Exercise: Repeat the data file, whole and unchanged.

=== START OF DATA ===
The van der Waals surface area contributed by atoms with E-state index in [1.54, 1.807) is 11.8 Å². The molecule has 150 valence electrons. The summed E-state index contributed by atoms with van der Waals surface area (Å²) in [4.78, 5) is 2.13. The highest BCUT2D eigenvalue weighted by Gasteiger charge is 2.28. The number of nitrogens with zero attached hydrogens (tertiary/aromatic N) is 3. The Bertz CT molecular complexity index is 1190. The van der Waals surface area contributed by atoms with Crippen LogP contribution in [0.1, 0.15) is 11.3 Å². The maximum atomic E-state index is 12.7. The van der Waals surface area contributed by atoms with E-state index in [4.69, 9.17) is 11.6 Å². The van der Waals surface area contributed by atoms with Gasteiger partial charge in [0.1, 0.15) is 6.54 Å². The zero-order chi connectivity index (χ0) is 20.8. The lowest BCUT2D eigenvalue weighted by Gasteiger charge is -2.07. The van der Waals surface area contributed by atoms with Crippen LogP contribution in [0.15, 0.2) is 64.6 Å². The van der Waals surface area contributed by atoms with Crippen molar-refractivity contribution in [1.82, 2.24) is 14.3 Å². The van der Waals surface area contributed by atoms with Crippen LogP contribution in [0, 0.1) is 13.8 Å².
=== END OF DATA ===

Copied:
The van der Waals surface area contributed by atoms with E-state index in [1.54, 1.807) is 11.8 Å². The molecule has 150 valence electrons. The summed E-state index contributed by atoms with van der Waals surface area (Å²) in [4.78, 5) is 2.13. The highest BCUT2D eigenvalue weighted by Gasteiger charge is 2.28. The number of nitrogens with zero attached hydrogens (tertiary/aromatic N) is 3. The Bertz CT molecular complexity index is 1190. The van der Waals surface area contributed by atoms with Crippen LogP contribution in [0.1, 0.15) is 11.3 Å². The maximum atomic E-state index is 12.7. The van der Waals surface area contributed by atoms with E-state index in [4.69, 9.17) is 11.6 Å². The van der Waals surface area contributed by atoms with Gasteiger partial charge in [0.1, 0.15) is 6.54 Å². The zero-order chi connectivity index (χ0) is 20.8. The lowest BCUT2D eigenvalue weighted by Gasteiger charge is -2.07. The van der Waals surface area contributed by atoms with Crippen LogP contribution in [0.15, 0.2) is 64.6 Å². The van der Waals surface area contributed by atoms with Crippen molar-refractivity contribution in [1.82, 2.24) is 14.3 Å². The van der Waals surface area contributed by atoms with Crippen LogP contribution in [0, 0.1) is 13.8 Å².